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Illustration Art, Angelo Magnanti, Mural Studies, Bronx History, Vintage Drawings, 1938


Angelo Magnanti (1879-1969) (attributed to)
Jonas Bronck Buying the Land from the Indians
Erecting the First Stone House
Early Settlers Gathering at the First Community House
The Original Bridge Connecting the Bronx with Manhattan [King’s Bridge]

New York: c. 1938
Pen, ink, gouache, en grisaille on paper, mounted on board
24 x 14.25 inches, average image
31 x 19.5 inches, average overall
$4,900, set of four

A set of four mural studies by Angelo Magnanti, a New York muralist and interior architect, depicting scenes from the Bronx’s early European settlement. Early settlers are depicted in their daily lives and also meeting with Native Americans. Each is executed en grisaille, in tones of white, black, grey, and brown, with indications of their scale relative to the planned murals in the lower right. They were commissioned in the 1930’s for large murals by the artist for the main concourse of what was then the Dollar Savings Bank, 2516 Grand Concourse, Bronx, New York. In 1938, the first four murals were installed in marble Art Deco bays on the east wall of the bank. A fifth central mural, Welcoming Settlers at Fort Schuyler, also by Magnanti, was added in 1957. In 1992, the building became an Emigrant Savings Bank; two years later it was designated a New York City landmark. The murals are still there on view to the public.

Product Description Continues Below


The murals show the Bronx as early as 1639, when Jonas Bronck (d. 1643), a Scandinavian-born immigrant from Holland took advantage of an opportunity offered by the Dutch West India Company and staked a claim on about 500 acres of land across the river from Manhattan Island. He brought his wife, servants and livestock from Holland, and following the Dutch practice of clearing title to the land, purchased it from two Native American sachems (Algonquian chiefs), as depicted in Jonas Bronck Buying the Land from the Indians. Bronck built a stone house overlooking the confluence of the Harlem and East Rivers, depicted in Erecting the First Stone House. Though he only lived there for four years, his name became attached to his farm and the river that ran through it, which was called Bronck’s River (now the Bronx River). This was eventually abbreviated to Bronx and became the name of the surrounding land as well. Another mural of early Bronx history in the series is Early Settlers Gathering at the First Community House. The fourth mural of The King’s Bridge, shown in The Original Bridge Connecting the Bronx with Manhattan, is related to slightly later Bronx history. Built by a British lord in 1693 to span a creek that has since been filled in, the bridge was part of the Boston Post Road and connected what is known today as the Kingsbridge section of the Bronx with Marble Hill, which is part of the borough of Manhattan.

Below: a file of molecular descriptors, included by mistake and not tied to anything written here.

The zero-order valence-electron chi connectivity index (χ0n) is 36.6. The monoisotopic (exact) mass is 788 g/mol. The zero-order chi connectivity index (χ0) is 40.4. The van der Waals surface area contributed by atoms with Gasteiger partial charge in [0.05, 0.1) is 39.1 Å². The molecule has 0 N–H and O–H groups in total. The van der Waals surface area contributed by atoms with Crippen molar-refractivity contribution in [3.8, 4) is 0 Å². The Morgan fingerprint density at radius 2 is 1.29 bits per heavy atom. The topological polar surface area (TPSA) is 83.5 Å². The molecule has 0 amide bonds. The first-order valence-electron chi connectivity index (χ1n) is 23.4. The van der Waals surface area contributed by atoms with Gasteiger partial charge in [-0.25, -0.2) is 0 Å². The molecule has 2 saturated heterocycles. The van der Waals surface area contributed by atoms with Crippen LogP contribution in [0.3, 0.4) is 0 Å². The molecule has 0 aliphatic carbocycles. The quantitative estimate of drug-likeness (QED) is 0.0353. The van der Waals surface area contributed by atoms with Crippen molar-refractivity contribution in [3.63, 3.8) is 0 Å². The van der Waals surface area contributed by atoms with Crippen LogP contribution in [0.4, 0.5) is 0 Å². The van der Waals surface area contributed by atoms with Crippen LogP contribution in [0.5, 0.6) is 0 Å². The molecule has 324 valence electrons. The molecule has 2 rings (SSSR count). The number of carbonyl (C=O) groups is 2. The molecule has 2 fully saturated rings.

Angelo Magnanti was a New York artist who designed and produced large interior murals and mosaics, as well as advertising art, architectural renderings and illustrations. Born and trained in Italy, he immigrated to New York, where he decorated numerous banks and churches and two walls within Penn Station (that building was torn down in 1966). Magnanti designed the mosaic ceiling of the banking room of the Williamsburg Savings Bank and five painted murals of the history of the Bronx for the Dollar Savings Bank in the Bronx. For each of these bank projects, he worked with the principal architectural firm of Halsey, McCormack & Helmer. In 1935, Magnanti executed the decorative finishes for architect John Russell Pope’s renovation and addition to the building housing The Frick Collection. Drawings for the renovation were among those exhibited at the Frick in 2010 to celebrate the museum’s 75th anniversary. Indeed, The Frick Art Reference Library is decorated with an earlier Magnanti mural and houses an archive on the artist. Outside New York, Magnanti’s projects included decorations for the conference room of the United States Supreme Court building in Washington, D.C. and the Mormon Tabernacle in Salt Lake City.

Condition: Illustrations on paper very good with the usual overall wear and toning. Some with small paste-over paper elements hand painted, by the artist, as issued, to make changes. Illustrations mounted, as issued, to illustration board. Blank borders on illustration boards with some glue adhesion and chipped abrasions from former matting. Light bumping to edges of illustration boards.


“Angelo Magnanti: Artist File: study photographs and reproductions of works of art with accompanying documentation 1920-2000.” (29 March 2013).

“From Mansion to Museum: The Frick Collection Celebrates Seventy-Five Years.” 2010. The Frick Collection. (29 March 2013).

Hansen, Harry. North of Manhattan. Hastings House, 1950. Excerpt online at Cultural Mosaic: (29 March 2013).

“Jonas Bronck.” 27 February 2013. (29 March 2013).

“Kingsbridge, Bronx.” 27 March 2013.,_Bronx (29 March 2013).

“Landmark Preservation Commission, July 19, 1994, Designation List 259 LP-1890.” pp. 5, 8, 9 and 13. Online at Neighborhood Preservation Center: (29 March 2013).

Munch, Janet Butler. “Emigrant Savings Bank.” Lehman College Art Gallery. (28 March 2013).

Additional information


20th Century